By Joe Rector

Yes, I admit that my profession for 30 years was spent teaching English to high school students. During that time in the classroom, I enjoyed the students and especially stressed writing and grammar. My strengths were grounded in those areas. I also presented literature and found that the right kind of presentations of pieces can have lasting effects on students. Recently, I came across a picture of a stack of familiar books. To my shock, anger and disgust, I read the caption to discover these books have been banned in some schools. What is wrong with people?

I required some students to read “The Scarlet Letter” by Hawthorne. The book details the life of a woman who had a child out of wedlock. The father was the community minister. Hawthorne’s use of the red letter is one of the best examples of symbolism in literature. In addition, character development is excellently crafted in the book. Hester, Pearl, and Dimmesdale captivate readers and bring on a range of emotions.

This classic presents the weaknesses of humans. It also includes the psychological damages that befall the three main characters as they go through life. The mood of the book is not bright and sunny; no happy ending comes. In too many cases in this world, the events and outcomes mirror those of so many lives today.

What objections could people have for this book? Although it was written long ago, its relevance for today can be seen through the hypocrisy of the community, the damage to outcast children, and the results of a religion that fails to forgive.

“To Kill a Mockingbird” sits atop the picture of banned books. Most folks of my generation have either read the book or watched the movie that starred Gregory Peck. Set in Alabama during the Depression, the book tells of a Black man’s unjust conviction of the rape of a white woman. He is represented by a white attorney who becomes the target of hate and mistreatment by his community. His children are caught in middle of the hatred, and son Jem is harmed by an extremist as he protects his sister Scout. Their father Atticus loses his case but gains the respect of the Black community for his dedication to his client, Tom Robinson.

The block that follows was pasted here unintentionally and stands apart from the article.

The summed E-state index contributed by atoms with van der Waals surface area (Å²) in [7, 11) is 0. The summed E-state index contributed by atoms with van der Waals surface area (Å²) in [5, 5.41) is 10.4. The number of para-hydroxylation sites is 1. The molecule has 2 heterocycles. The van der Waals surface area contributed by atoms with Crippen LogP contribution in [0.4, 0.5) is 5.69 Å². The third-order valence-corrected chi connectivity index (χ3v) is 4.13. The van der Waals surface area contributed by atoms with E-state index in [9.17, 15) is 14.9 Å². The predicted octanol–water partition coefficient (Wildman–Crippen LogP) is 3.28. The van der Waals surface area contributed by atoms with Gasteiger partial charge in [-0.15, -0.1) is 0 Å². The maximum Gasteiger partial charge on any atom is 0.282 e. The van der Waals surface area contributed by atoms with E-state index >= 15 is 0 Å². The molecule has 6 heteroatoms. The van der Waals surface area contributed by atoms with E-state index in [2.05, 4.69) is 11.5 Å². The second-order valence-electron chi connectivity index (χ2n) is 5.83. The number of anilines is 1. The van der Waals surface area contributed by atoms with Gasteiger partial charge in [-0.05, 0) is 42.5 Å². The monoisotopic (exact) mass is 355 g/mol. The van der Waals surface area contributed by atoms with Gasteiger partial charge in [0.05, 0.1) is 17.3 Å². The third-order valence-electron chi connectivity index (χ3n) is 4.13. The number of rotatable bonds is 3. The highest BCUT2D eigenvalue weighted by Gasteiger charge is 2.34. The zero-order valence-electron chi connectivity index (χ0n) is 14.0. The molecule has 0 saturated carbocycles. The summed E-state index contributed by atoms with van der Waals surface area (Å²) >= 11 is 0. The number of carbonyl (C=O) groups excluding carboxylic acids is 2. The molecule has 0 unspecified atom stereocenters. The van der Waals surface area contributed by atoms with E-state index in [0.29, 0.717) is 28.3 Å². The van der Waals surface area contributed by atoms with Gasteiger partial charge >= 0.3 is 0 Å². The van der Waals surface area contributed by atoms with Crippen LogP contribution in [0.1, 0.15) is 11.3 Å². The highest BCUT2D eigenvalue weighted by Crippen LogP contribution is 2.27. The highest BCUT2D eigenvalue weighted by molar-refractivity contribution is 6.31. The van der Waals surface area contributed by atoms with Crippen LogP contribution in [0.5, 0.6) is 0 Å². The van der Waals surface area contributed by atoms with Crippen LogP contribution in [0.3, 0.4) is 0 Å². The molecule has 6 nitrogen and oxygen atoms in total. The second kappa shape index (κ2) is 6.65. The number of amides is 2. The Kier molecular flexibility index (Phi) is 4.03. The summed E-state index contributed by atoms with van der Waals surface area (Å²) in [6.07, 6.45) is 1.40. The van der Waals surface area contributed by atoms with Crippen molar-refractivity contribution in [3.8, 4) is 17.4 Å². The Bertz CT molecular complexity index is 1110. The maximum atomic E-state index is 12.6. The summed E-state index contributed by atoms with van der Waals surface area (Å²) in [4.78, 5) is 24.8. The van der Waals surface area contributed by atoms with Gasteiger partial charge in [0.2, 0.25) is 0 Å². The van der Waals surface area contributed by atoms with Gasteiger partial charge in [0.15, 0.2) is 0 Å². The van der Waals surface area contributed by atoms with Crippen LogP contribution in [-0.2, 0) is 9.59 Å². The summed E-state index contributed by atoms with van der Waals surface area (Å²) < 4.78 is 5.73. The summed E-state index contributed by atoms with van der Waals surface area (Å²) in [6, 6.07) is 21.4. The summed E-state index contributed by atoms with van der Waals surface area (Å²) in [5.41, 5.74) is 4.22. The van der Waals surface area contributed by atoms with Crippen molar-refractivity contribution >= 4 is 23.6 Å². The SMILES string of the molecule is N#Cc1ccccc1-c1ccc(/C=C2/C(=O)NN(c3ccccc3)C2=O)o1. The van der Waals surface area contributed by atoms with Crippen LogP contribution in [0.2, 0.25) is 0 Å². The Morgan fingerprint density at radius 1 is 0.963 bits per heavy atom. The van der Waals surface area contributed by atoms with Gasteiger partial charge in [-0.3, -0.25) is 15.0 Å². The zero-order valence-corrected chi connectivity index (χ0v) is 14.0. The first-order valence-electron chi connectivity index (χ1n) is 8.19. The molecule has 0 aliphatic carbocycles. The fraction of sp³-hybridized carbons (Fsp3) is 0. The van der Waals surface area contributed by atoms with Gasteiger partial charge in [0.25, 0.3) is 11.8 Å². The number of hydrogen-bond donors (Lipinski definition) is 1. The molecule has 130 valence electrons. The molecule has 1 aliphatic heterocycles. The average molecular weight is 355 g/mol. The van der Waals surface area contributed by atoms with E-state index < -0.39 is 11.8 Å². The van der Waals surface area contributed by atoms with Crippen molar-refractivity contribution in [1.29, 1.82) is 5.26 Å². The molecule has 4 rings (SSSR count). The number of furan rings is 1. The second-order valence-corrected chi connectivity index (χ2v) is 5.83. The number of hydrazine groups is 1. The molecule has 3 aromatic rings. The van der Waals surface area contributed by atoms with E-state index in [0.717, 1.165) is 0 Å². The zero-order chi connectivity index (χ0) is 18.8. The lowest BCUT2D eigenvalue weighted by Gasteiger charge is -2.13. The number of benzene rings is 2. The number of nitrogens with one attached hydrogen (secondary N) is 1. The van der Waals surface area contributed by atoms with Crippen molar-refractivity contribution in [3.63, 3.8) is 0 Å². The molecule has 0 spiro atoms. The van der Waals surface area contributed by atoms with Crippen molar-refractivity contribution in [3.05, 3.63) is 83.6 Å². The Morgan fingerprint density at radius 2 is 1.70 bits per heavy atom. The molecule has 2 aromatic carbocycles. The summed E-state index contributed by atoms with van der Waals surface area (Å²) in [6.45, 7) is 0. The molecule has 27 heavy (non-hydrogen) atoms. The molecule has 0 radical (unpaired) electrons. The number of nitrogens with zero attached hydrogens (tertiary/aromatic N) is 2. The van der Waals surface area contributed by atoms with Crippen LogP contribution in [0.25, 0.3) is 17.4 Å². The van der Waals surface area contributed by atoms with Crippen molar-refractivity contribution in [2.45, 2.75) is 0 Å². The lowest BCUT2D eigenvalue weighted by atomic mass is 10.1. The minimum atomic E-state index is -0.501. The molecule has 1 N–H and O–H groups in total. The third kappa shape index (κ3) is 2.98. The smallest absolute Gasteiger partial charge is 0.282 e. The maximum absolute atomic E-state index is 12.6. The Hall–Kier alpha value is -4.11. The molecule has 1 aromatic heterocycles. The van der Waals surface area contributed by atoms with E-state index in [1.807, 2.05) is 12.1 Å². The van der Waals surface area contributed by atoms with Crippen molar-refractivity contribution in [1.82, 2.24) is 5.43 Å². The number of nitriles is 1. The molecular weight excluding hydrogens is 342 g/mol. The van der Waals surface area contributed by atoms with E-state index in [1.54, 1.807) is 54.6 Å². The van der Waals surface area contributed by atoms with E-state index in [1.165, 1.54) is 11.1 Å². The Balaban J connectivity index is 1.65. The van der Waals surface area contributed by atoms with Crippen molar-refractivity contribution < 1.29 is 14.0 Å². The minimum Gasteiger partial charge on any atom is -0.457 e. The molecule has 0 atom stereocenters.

Some folks with too little to do find some of the language objectionable. The words “damn” and (the N-word) are used. Some declare the storyline is too far removed from the reality of life in the south during that time. I can only counter that the offensive words are still in use today. That doesn’t make them right, but removing something that accurately describes the reality of the time is essential in changing today’s world. Perhaps having Atticus serving as a hero is not an adequate portrayal of a white man during that time, but it works for the story. By the way, “To Kill a Mockingbird” is a work of fiction but it sure sounds familiar in today’s world.

George Orwell’s “Animal Farm” and “Nineteen EIghty-Four” are books that should be read by every person in this country. Both tells stories of governments that control the citizens through lying, brainwashing, and monitoring. During the divisive times the U.S. is experiencing right now, citizens can become aware of the potential dangers of government by reading the events of the books. Some might be shocked by how similar our situations are to those about which Orwell wrote in 1949.

Special interest groups with complaints should never rule what books are read in schools. Acclaimed classics are deemed excellent literature because they usually teach lessons for an entire society or the world. To say “no” to a book because of a few offensive words or a morally questionable act by characters shows the ignorance of those objectors. Today’s people can learn much about how they should live life by opening their minds to ideas books present. If we don’t, our world will become the one that is the same one that “Fahrenheit 451” describes. Don’t be afraid. Knowledge comes from Reading.